Their current emphasis is on preserving the best plants and gardening traditions for Australian conditions. They are strong vocal advocates against climate change and genetically-modified seeds and food, as well as speaking out against industrial agriculture and the corporatization of our food supply. They are also heavily involved in education from tours of their gardens to seasonal festivals, monthly workshops and special events led by gardening experts. Their wealth of garden expertise listed in https://www.diggers.com.au/about-us/experts/ reads like a ‘Who’s Who’ of the gardening world in Australia and I recognized a number of names : Andrew Laidlaw from Burley, Tino Carnevale from ABC TV’s Gardening Australia, Indira Naidoo (Ex-SBS news reader and author of ‘The Edible City’), Penny Woodward, writer of herbal books and Robyn Francis of permaculture fame, to name but a few.
Diggers’ website is a mine of gardening information. Their ‘What’s On’ tab includes :
What’s In Season
Garden festivals and gardens to visit
Workshop Events and Master Classes
Little Diggers for Junior Green Thumbs and even
Recipes from the Diggers chefs.
There is also a Plant Finder, which helps you to compile a list of plants, which will grow well in your climatic zone, based on postcode, and which can be narrowed down according to variables like plant height and colour, position and water and flowering, fruiting and sowing times. They also have a number of gardening fact sheets and video tutorials on: Composting; Sowing seeds and planting strawberry runners or garlic; Summer pruning; Growing beans and Espaliering fruit trees. These are all freely available, whether you are members or not. A visit to both their gardens is well worthwhile.
Heronswood Gardens, Nursery and Restaurant
105 Latrobe Parade Dromana Victoria 3936
Open 7 days 9am-5pm. Closed 24-26 December and Good Friday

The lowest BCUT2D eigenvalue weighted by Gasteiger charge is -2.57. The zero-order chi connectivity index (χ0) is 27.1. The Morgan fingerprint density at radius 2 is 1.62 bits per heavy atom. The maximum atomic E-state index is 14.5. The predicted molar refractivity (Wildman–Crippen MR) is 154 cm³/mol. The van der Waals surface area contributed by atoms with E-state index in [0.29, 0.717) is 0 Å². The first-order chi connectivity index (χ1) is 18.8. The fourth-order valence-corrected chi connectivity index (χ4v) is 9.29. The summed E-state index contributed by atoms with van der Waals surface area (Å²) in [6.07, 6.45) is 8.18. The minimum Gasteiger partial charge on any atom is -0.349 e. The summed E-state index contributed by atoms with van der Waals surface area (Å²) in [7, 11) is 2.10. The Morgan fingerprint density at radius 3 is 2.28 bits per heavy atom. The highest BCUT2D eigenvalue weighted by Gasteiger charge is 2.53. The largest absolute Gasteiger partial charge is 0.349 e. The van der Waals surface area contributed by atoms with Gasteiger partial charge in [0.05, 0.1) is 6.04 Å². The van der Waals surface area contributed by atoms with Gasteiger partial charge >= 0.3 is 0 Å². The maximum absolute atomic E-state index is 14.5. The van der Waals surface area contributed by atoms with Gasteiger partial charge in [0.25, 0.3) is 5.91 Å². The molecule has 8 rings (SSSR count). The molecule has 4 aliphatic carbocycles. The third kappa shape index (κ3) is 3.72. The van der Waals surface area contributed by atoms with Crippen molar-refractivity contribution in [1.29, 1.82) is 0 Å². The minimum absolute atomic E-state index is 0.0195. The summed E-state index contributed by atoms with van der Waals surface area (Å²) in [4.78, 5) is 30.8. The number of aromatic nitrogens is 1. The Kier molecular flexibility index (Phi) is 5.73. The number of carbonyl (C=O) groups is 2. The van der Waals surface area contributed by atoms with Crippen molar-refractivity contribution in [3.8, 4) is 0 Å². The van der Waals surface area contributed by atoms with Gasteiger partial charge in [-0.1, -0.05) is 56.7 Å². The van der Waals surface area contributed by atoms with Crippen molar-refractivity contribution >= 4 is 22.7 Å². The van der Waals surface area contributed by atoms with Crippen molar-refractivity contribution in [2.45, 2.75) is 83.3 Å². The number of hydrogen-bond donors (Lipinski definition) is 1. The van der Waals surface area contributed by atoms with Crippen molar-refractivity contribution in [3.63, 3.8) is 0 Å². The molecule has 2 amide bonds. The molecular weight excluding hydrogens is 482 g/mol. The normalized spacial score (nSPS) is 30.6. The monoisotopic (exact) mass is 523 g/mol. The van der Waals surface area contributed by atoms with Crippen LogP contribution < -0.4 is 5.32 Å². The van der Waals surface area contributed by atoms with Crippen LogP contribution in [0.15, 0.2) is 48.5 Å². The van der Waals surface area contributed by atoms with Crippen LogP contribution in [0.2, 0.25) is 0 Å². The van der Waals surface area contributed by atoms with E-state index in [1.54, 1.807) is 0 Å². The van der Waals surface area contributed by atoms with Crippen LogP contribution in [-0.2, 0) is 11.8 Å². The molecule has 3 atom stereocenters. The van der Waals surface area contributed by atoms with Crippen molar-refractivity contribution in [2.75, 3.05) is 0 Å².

$10 visitors; Free for Diggers’ members and children under 16 years old; Shop: free entry
The house is now home to Heronswood Restaurant, whose meals are all based on fresh produce, local wines and organic vegetables from their gardens.Heronswood Garden was the first garden in Australia to be certified organic. There are 5 separate vegetable gardens with the best heirloom vegetables for Australian conditions. as well as extensive plantings of flowers in perennial borders, dry climate and cottage gardens and annual gardens. One of Diggers’ trademarks is the integration of vegetables and flowers with fruit trees and herbs. The garden showcases the best flowers and plants for Australian conditions. Different plants provide highlights throughout the year, culminating in a peak in Summer with the Summer perennials and heirloom vegetables.The garden shop sells a wide range of plants : cottage flowers; edible plants; flowering shrubs and cool-climate trees, as well as Diggers heirloom seeds. Current monthly workshops at ‘Heronswood’ include : ‘Summer Fruit Tree Pruning’; ‘Floral Arrangements’ and ‘Growing Your Own Garlic’.
The Garden of St. Erth
189 Simmons Reef Rd. Blackwood Victoria 3458
Open 7 days a week, except 24-26 December; Good Friday and Code Red or Extreme Fire Warning Days. 9am-5pm $10 for visitors; Free for Diggers’ members and children under 16 years old; No charge to visit the shop or restaurant.